Re: for instance: you say...

On Nov 20, 11:15 am, "Koolchi...@xxxxxxxxxxxxxxx"
<john.kulczy...@xxxxxxxxxxxx> wrote:
On Nov 20, 9:24 am, Mark <blueriver...@xxxxxxxxx> wrote:

On Nov 19, 8:43 pm, "Koolchi...@xxxxxxxxxxxxxxx"

<john.kulczy...@xxxxxxxxxxxx> wrote:
On Nov 19, 5:56 pm, Mark <blueriver...@xxxxxxxxx> wrote:

On Nov 19, 7:58 am, "Koolchi...@xxxxxxxxxxxxxxx"

<john.kulczy...@xxxxxxxxxxxx> wrote:
On Nov 18, 10:53 pm, Mark <blueriver...@xxxxxxxxx> wrote:

Ok, I went ahead and combined the 2
into a new problem, which, for this group
is impossible to not know the answer, and
you know why?

Because I already told you!


Given a mean sea level designated as A,
if a distance of 1,173 ft is required for a
plane to take off when the temperature is
73 degrees F, and 1,356 ft when the temp.
is 86 degrees F, then what distance is required
when the temp. is 79.5 degrees, and given
a different elevation (B) in which a distance of
1,173 ft. is required for takeoff when the temp.
is 70 degrees F, and 1,356 ft.when the temp.
is 80 degrees, then at 75 degrees, what is
the difference in takeoff distance between
the two elevations?


Is the relative humidity the same in both cases? Relative humidity is
rarely the same for two locations even if they are at simmilar
elevations. so even if the jest of your problem is to explain the idea
of "sameness" for a and b, in reality they are different due to other

My point here is to never fly "air Mark".-

For instance, you say you have a point of criticism,
based on your (mis)perceived point of logic, that
being, that in my given scenerios all variables of
flight are not taken into consideration,

and yet it escapes you that...

you've already been given the data which encompasses
the performance based on that set of circumstances.
So based on those included values, you are asked to
calculate one more distance. Therefore your arguement
is misplaced and incorrect.

In other words:

For instance, because in all examples you are
already given 2 other take-off distances and
temperatures, and are simply asked to calculate
the intermediate values, then it would follow that
aspects of the problem not included in the math,
or possible to change in real life outside of the
included circumstances within real time, would
be considered by anyone of intelligence above
a rube.


It is simply that you assume that you are right when you are wrong
that makes you think you are right.- Hide quoted text -

- Show quoted text -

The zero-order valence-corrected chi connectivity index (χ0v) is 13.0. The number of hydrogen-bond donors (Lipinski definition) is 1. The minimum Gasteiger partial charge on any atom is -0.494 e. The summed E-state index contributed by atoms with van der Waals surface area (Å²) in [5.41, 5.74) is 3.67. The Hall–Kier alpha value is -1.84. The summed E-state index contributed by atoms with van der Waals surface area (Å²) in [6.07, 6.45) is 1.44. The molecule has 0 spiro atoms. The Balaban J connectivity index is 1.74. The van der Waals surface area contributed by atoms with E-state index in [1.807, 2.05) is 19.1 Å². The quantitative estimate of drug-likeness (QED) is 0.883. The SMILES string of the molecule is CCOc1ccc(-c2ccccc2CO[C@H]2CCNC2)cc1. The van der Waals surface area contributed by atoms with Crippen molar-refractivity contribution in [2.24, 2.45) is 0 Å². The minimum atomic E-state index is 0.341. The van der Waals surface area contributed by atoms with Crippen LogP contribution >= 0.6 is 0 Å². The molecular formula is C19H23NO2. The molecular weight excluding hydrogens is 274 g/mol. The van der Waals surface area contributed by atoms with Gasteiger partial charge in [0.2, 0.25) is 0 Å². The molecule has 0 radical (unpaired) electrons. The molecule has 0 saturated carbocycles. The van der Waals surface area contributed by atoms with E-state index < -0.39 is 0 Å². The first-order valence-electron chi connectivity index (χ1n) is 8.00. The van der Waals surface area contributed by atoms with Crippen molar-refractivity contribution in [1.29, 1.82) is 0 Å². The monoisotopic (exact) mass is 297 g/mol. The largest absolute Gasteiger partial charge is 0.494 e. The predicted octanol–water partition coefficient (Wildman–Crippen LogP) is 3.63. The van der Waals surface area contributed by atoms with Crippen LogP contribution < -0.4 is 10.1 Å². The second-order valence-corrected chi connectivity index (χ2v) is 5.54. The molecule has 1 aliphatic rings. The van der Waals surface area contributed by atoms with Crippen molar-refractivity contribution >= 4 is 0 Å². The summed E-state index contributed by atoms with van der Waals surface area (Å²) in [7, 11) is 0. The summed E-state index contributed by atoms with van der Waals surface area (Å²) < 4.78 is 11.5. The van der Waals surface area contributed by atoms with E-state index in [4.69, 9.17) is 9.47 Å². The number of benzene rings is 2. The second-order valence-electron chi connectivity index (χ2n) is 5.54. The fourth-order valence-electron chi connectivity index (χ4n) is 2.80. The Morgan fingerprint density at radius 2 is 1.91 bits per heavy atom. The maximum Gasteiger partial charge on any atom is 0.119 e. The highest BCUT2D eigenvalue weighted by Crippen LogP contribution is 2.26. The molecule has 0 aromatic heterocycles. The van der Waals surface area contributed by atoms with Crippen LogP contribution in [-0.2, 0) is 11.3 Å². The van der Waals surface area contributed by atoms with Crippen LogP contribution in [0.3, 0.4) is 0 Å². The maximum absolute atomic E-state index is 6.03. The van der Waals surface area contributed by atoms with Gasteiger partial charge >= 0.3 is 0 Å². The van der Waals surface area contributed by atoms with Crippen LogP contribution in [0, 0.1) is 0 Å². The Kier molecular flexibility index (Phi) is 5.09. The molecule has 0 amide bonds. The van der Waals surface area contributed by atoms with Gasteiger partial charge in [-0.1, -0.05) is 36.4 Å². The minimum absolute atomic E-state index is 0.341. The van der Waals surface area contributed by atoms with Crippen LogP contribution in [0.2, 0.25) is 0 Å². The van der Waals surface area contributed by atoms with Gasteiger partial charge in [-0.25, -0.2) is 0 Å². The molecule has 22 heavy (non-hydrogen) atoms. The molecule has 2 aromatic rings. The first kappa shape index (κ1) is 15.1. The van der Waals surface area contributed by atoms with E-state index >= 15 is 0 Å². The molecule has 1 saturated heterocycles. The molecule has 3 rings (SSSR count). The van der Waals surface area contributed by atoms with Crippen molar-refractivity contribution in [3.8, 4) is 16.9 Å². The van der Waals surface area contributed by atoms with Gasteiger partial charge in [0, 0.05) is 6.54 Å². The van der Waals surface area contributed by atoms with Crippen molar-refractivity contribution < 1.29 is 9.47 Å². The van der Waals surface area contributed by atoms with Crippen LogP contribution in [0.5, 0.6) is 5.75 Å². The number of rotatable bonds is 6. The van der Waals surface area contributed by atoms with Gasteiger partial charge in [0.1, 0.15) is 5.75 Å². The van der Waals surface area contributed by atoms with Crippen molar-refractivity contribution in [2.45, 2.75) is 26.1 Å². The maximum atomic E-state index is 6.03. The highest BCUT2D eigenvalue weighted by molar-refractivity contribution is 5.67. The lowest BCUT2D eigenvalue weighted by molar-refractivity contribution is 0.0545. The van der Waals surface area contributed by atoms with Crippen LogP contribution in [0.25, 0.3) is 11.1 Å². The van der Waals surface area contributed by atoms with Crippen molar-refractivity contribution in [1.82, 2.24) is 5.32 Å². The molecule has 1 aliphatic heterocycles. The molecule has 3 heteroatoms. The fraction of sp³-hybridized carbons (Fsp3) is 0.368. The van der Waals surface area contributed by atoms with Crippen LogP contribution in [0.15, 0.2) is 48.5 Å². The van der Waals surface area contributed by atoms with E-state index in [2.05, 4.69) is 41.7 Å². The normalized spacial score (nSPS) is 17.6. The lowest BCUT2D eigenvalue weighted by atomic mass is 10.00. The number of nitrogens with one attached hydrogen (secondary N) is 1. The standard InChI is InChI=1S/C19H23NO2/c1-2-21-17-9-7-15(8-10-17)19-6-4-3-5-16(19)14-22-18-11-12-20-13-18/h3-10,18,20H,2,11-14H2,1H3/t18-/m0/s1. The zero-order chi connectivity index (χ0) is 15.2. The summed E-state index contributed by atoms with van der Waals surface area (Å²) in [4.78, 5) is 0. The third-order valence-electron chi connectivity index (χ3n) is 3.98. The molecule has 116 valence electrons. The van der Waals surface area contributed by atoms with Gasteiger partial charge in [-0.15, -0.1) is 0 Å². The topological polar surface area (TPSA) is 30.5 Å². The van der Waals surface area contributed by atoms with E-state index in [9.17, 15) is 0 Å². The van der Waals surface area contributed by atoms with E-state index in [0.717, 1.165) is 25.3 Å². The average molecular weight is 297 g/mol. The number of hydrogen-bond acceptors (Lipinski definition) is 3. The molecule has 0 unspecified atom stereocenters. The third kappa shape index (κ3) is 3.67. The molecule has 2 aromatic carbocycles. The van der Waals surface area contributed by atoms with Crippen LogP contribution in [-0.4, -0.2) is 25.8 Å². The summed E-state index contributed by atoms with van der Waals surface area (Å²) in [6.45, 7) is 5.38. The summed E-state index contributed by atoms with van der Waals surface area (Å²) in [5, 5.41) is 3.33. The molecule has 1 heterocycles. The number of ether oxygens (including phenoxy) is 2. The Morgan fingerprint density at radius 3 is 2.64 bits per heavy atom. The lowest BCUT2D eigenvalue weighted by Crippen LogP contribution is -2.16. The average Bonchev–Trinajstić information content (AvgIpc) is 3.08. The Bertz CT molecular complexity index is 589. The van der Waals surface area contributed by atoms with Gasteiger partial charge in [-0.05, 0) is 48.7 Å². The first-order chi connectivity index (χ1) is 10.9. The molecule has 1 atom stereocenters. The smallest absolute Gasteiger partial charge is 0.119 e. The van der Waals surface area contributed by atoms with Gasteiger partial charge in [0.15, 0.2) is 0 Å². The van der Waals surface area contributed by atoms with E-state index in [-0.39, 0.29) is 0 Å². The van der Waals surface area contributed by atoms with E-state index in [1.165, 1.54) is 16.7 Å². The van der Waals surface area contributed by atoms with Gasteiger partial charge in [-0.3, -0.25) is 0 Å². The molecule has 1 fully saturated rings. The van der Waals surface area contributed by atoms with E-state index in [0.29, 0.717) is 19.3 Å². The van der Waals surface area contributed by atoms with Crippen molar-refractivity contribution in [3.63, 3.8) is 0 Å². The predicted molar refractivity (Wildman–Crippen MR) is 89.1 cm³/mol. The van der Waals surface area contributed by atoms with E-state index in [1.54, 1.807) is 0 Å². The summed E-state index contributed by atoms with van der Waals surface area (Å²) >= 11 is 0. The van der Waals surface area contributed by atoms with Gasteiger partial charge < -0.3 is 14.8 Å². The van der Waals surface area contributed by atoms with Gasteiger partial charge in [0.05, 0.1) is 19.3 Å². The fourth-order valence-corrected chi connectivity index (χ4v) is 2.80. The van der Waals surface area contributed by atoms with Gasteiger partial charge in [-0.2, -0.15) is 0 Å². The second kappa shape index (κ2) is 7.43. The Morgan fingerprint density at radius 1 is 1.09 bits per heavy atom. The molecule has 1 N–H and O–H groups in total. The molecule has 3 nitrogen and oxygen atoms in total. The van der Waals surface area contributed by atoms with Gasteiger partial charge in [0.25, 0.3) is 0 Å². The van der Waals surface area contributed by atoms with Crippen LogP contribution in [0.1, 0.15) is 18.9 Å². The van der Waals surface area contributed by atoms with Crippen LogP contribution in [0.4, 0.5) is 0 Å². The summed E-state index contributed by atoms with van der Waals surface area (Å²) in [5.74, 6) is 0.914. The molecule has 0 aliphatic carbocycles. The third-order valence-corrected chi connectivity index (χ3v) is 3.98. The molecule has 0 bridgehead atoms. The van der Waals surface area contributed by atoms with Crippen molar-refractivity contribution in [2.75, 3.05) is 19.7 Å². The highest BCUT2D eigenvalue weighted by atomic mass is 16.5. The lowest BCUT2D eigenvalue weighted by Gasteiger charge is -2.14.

And it's obvious that you try to build support
for your assertions by skewing the original set
of circumstances beyond reality, such that
you continue to embellish the subsequent
false premises which you've fabricated on
unsubstantiated reasoning beyond

You do that a lot you know. You're not a bad
guy, but somewhere along the line I think you
dropped one too many hits of blotter, not
that there's anything wrong with that.


But your nonsense is that you are trying to establish a difference in
the reader's mind between two homgenous location as you have set out
in your problem. If they are homgenous location (A = B) then what is
the point of the question?- Hide quoted text -

No, your complaint is that I have committed an error of
not incorporating other variables into the scenerio, by
your own words...relative humidity.

But you're wrong, because, humidity, and many, many
other variables which you aren't aware of (and I am),
don't matter, as they remain constant with respect to
both take-offs at their respective altitudes.

If it took the plane 1,173 ft, at 70 degrees, (elevation A)
And it took the plane 1,356 ft. at 80 degrees, (elevation A),
Then why would you suddenly want to start incorporating
extraneous unknowns, ie, humidity, center of gravity,
wind direction, prop pitch, time of day, weather,
sexual preference, etc., etc., ad nauseum?

You are wrong.

No one wanders out of the periphery of relevant
data to consider the solution when it isn't
germane to the given variables necessary
to reach a specific known.

Unless the rubic's cube was named
after them.

Livin' on Tulsa Time


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